The name suggests how important this plant is in some parts of the world. In other places, however, it's a major pest. Cure-forit-all, Pluchea carolinensis, is that kind of plant. Even whether it is a Florida native stirs debate in places where such things matter.
According to the latest United States Department of Agricutlure distribution maps, Cure-for-it-all, can be found in Florida from Broward County southward, and also in Marion and Pinellas counties. Hawaii is the only other state where it grows, and there's no doubt it is an introduced plant. It's native to the Caribbean, including the Bahamas, Central America and parts of South America.
The USDA calls the plant sourbush and classifies it as a native. Noted Florida naturalist John Kunkel Small considered it introduced from tropical parts of the hemisphere and others came to a similar conclusion. Delray Beach's Institute for Regional Conservation says the "weight of opinion" comes down on cure-for-it-all being an introduced plant. The definition of a native, by the way, is any plant here before the first European explorers arrived in Florida. An introduced plant is one that was brought here deliberately or by accident.
It is a shrub, usually between three and six feet tall but can hit 10 feet. The leaves are oval-shaped or elliptical, smoothed-edged or with fine teeth. When crushed, the leaves have a turpentine smell. The flowers, which bloom from late February to June, are pinkish but can be purple or white. Seeds are wind-dispersed and are able to colonize an area if they find the right spot — bare, moist soil.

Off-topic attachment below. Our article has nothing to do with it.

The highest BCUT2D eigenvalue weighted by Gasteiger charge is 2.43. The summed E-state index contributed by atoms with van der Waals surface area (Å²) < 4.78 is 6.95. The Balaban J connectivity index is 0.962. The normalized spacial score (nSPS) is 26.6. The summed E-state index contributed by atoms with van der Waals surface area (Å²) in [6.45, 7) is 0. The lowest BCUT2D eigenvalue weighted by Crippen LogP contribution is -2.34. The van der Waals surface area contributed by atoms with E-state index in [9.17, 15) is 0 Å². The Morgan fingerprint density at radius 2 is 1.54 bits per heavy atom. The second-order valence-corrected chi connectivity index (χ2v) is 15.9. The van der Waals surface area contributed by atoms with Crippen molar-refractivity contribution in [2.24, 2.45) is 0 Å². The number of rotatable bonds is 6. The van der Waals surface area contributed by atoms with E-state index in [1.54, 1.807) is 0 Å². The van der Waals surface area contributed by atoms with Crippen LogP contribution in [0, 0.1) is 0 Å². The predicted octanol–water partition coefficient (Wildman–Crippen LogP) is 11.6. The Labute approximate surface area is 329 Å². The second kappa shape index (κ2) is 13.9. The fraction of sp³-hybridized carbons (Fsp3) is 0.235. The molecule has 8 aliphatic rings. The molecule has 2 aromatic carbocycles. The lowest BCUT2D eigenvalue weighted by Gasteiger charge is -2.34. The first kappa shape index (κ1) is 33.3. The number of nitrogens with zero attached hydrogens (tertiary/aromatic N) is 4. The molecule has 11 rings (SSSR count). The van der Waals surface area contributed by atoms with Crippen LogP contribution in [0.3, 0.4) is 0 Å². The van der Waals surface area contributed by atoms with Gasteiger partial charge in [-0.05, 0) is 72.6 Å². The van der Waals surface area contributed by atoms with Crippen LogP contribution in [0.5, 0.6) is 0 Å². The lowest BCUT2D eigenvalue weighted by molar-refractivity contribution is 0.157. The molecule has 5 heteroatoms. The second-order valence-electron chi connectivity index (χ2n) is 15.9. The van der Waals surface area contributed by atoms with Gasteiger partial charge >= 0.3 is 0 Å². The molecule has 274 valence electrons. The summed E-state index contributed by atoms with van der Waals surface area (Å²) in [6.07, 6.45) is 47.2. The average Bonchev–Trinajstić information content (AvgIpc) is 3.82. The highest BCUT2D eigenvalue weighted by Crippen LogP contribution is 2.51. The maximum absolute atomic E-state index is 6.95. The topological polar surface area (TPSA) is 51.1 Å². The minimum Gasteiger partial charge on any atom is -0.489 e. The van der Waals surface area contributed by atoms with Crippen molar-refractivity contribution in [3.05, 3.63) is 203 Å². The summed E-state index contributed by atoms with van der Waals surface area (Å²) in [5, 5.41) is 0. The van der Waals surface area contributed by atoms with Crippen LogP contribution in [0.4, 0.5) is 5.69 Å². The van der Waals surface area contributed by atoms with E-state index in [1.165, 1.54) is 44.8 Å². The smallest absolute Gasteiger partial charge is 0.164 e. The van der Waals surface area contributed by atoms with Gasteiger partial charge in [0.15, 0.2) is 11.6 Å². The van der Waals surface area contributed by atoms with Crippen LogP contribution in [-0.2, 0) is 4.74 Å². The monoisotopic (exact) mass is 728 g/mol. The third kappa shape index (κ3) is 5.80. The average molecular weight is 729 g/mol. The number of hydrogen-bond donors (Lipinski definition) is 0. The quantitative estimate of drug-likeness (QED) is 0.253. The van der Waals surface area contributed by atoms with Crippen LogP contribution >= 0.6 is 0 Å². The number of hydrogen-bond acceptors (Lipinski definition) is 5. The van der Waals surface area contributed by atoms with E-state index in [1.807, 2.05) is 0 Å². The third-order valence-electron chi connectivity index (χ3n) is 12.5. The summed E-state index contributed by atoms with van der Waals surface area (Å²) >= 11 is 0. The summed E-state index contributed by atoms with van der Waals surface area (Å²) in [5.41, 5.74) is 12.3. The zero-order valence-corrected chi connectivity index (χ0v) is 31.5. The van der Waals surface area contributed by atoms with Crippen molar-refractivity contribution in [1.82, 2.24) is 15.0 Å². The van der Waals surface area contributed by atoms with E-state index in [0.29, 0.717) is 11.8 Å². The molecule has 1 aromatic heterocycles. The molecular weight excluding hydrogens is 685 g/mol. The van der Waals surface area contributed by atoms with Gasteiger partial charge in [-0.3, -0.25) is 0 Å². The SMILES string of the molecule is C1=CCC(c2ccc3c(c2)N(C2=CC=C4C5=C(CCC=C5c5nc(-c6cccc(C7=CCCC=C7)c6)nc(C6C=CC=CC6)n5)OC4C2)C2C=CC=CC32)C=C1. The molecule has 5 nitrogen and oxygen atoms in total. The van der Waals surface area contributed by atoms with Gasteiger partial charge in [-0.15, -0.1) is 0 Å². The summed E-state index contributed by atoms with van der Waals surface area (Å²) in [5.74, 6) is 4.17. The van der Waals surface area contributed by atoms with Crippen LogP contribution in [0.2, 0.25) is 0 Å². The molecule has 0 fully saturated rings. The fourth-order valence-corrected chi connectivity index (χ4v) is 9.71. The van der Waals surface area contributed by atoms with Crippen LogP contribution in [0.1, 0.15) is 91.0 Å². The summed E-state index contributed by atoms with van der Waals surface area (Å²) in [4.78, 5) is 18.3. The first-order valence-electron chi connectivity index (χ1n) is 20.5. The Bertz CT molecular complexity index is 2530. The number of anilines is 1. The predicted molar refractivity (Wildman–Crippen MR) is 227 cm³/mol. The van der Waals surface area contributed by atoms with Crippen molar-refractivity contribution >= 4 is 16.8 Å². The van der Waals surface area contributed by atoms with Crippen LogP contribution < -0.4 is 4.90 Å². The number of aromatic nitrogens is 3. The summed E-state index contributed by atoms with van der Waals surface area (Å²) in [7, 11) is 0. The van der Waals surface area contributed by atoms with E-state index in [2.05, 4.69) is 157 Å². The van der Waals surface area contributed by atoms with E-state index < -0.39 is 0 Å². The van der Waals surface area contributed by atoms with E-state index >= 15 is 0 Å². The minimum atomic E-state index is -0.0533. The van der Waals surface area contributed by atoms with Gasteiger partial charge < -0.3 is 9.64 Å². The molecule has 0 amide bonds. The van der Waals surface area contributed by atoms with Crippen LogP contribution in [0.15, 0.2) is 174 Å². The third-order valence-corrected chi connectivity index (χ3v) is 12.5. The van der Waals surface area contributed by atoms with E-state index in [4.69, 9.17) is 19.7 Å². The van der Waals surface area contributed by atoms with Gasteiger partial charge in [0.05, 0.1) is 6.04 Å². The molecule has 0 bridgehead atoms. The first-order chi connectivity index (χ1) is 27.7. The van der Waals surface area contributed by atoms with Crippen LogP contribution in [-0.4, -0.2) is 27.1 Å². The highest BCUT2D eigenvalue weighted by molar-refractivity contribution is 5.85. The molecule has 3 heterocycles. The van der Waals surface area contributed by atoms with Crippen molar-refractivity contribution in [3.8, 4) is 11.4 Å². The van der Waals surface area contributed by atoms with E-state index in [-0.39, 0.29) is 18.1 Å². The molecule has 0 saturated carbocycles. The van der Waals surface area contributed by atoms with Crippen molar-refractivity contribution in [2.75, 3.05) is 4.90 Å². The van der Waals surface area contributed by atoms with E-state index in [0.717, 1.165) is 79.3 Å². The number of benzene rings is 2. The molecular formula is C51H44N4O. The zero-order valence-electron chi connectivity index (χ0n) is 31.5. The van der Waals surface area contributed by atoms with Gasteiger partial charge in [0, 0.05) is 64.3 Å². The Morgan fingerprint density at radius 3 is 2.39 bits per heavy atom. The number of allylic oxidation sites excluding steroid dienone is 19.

It's found on the borders of hammocks, along roadsides or recently cleared fields.
In areas where it's native, cure-for-it-all is used to treat a long list of ailments, including malaria and uterine fibroids. According to the USDA, it's used to control fever, relieve sore throats and stomach problems and as an analgesic. It's used in poultices for wounds and skin ulcers. Laboratory research with rats confirm the plant has analgesic and anti-inflammatory properties. But cure-for-it-all is also a problem plant, particularly in parts of Asia and the Pacific, where it's considered an invasive. It is an aggressive plant, quickly colonizing open areas and forming thickets that block out native species. How it got to the Pacific in the first place is a bit of a question, but researchers have noticed a correlation between its presence and the sites of World War II air bases throughout the region.
Even its some of its common names show the mix of opinions about this plant: sweet scent and stinky fleabane. Really. Others include: cattletongue, curry plant, pluchea, shrubby fleabane and wild tobacco. It is a member of Asteraceae, the sunflower family.